Chao Smith was losing faith in the people leading her and in the institutions setting the rules while Covid-19 guidelines kept changing. She could no longer risk potentially exposing her wife and 10-year-old son to Covid-19.
She finally quit in April.
“Really, you cannot be forced to choose (between) your life and your job without people having your back,” she said. “I can’t as an adult allow that with the kind of heart and soul I’m putting into the service that I provide.”
Keeley and Chao Smith said their workplaces didn’t do enough to keep them safe. The nurses association survey from December found many other nurses feel the same — about 27% of respondents said they disagreed with the statement that their employers valued their physical health and safety. Even more nurses — around 31% — disagreed with the statement that their employers cared about their mental health.
Nursing is isolating work
Zerwas dislikes the description of nurses as “superheroes,” even if the lifesaving work they’re doing can seem like a feat of heroic resolve. Nurses, Zerwas said, are human, with foibles and feelings that can impact their work. As hard as they try, they can’t turn off their humanity to get through their workday.
And like the rest of us who don’t work in medicine, nurses need the support of their communities and workplaces to keep going, she said.
In the beginning of the pandemic, Zerwas said many nurses found motivation in the nationwide shows of support and gratitude for frontline workers — the nightly rounds of applause across cities, car parades, casseroles and thank-you cards.
Those gestures have largely stopped as pandemic fatigue set in, she said.
Zerwas said she’s heard from nurses who steer clear of social media, where they might’ve found a community of other nurses to vent to, because their friends will share photos of themselves maskless, socializing indoors or in a large group.
“It’s emotional whiplash,” she said.
Coming into close contact with the sick has forced many nurses to live apart from their families and loosen the social ties that had buoyed them before, Zerwas said. Those coffee chats, post-work drinks and other gatherings — all gone now — have never meant so much.
The nurses who quit still feel guilty
All three nurses told CNN they shouldered immense guilt for quitting, even months later. It’s hard for them to shake the feeling that they broke a cardinal rule of their profession by putting themselves before their patients.
“Sometimes you think, ‘Oh, I left them there,'” Keeley said. “Hopefully, someone is stepping up.”
Keeley hadn’t planned to retire from nursing for another three years before she left in August. Now, she works part-time at Kohl’s, providing a “different kind of customer service.” She also volunteers at vaccination sites through the Oklahoma Medical Reserve Corps so she can continue nursing duties in some form.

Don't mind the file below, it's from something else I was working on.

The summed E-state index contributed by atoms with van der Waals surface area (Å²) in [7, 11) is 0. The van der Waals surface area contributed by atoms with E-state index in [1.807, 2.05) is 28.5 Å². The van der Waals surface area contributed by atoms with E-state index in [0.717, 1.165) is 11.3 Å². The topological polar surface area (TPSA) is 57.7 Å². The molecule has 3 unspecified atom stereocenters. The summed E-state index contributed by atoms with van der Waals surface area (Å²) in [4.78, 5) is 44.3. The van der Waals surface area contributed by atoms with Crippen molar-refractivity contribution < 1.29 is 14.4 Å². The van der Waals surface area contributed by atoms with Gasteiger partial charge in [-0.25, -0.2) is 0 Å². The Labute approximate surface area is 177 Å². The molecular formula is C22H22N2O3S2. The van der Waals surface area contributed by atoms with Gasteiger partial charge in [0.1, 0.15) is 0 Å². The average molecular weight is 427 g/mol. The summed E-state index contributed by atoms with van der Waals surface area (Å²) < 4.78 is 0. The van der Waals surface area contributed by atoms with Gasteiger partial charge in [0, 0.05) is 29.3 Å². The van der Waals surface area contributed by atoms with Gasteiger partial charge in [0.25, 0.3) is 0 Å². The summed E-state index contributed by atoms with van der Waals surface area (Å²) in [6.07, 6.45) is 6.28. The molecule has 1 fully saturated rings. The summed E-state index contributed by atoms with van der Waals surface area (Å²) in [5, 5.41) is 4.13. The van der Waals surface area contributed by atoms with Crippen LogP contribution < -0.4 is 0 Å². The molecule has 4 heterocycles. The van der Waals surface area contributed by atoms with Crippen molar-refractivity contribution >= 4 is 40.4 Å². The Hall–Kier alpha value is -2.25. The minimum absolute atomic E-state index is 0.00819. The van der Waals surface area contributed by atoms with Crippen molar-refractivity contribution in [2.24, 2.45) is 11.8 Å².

She said she’d probably return to the job if they fixed some of the issues that made her leave.
“There’s probably too much water under the bridge now, though,” she said.
Rachel Ellsworth documented her time working during the pandemic on TikTok.
Chao Smith took a new job at a hospice center where patient capacity is capped and the goal, she said, is to “love the patients and be there and not have to run out or go do something else.”
The work is still emotionally and physically draining, she said, but it’s more sustainable. She’s able to work every other week, so she can take over homeschooling duties when she’s home.
Ellsworth feels weak and inadequate for leaving the job she loved. The nurses who stayed, she said, are her heroes.
“These nurses — they are stronger than me,” she said. “They’re doing it and I walked away.”
After quitting, Ellsworth moved her family to Kentucky, where she’s trying her hand at homesteading (a process she’s documenting on TikTok for her nearly 40,000 followers). She was inspired to move after vacationing on a friend’s farm, where her mind finally stopped racing.
Though her pace of life has slowed and she feels closer to her children, she’s already started to look for jobs back in intensive care and hospice so she can resume providing “dignity in death.”
She’s not certain she’s recovered enough to jump back into the work, though.
“I really want to give myself the opportunity to heal,” she said. “That feels dramatic, but it’s true.”
For now, Ellsworth will keep coping on TikTok, lip syncing to videos about the trauma she faced as a nurse. They are as heartbreaking as they are humorous. She’ll go back to the work she loves only when — and if — she’s ready.